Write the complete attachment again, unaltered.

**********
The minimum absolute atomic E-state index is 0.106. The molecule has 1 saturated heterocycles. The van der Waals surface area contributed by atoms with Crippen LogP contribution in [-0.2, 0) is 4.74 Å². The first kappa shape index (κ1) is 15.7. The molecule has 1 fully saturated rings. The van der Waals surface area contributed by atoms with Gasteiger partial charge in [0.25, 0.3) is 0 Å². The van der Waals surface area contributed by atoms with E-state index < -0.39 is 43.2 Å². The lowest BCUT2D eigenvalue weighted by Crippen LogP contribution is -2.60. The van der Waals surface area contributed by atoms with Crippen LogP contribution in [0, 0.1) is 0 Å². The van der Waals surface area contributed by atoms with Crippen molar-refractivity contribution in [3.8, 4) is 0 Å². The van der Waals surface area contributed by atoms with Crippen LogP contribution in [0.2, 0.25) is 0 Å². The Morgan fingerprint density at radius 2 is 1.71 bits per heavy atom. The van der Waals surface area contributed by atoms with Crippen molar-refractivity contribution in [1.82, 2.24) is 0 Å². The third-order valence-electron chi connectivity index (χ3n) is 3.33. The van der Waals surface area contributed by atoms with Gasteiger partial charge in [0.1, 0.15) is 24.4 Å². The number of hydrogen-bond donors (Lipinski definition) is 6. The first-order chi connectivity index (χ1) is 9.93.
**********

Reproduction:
The minimum absolute atomic E-state index is 0.106. The molecule has 1 saturated heterocycles. The van der Waals surface area contributed by atoms with Crippen LogP contribution in [-0.2, 0) is 4.74 Å². The first kappa shape index (κ1) is 15.7. The molecule has 1 fully saturated rings. The van der Waals surface area contributed by atoms with Gasteiger partial charge in [0.25, 0.3) is 0 Å². The van der Waals surface area contributed by atoms with E-state index < -0.39 is 43.2 Å². The lowest BCUT2D eigenvalue weighted by Crippen LogP contribution is -2.60. The van der Waals surface area contributed by atoms with Crippen LogP contribution in [0, 0.1) is 0 Å². The van der Waals surface area contributed by atoms with Crippen molar-refractivity contribution in [3.8, 4) is 0 Å². The van der Waals surface area contributed by atoms with Crippen LogP contribution in [0.2, 0.25) is 0 Å². The Morgan fingerprint density at radius 2 is 1.71 bits per heavy atom. The van der Waals surface area contributed by atoms with Crippen molar-refractivity contribution in [1.82, 2.24) is 0 Å². The third-order valence-electron chi connectivity index (χ3n) is 3.33. The van der Waals surface area contributed by atoms with Gasteiger partial charge in [0.1, 0.15) is 24.4 Å². The number of hydrogen-bond donors (Lipinski definition) is 6. The first-order chi connectivity index (χ1) is 9.93.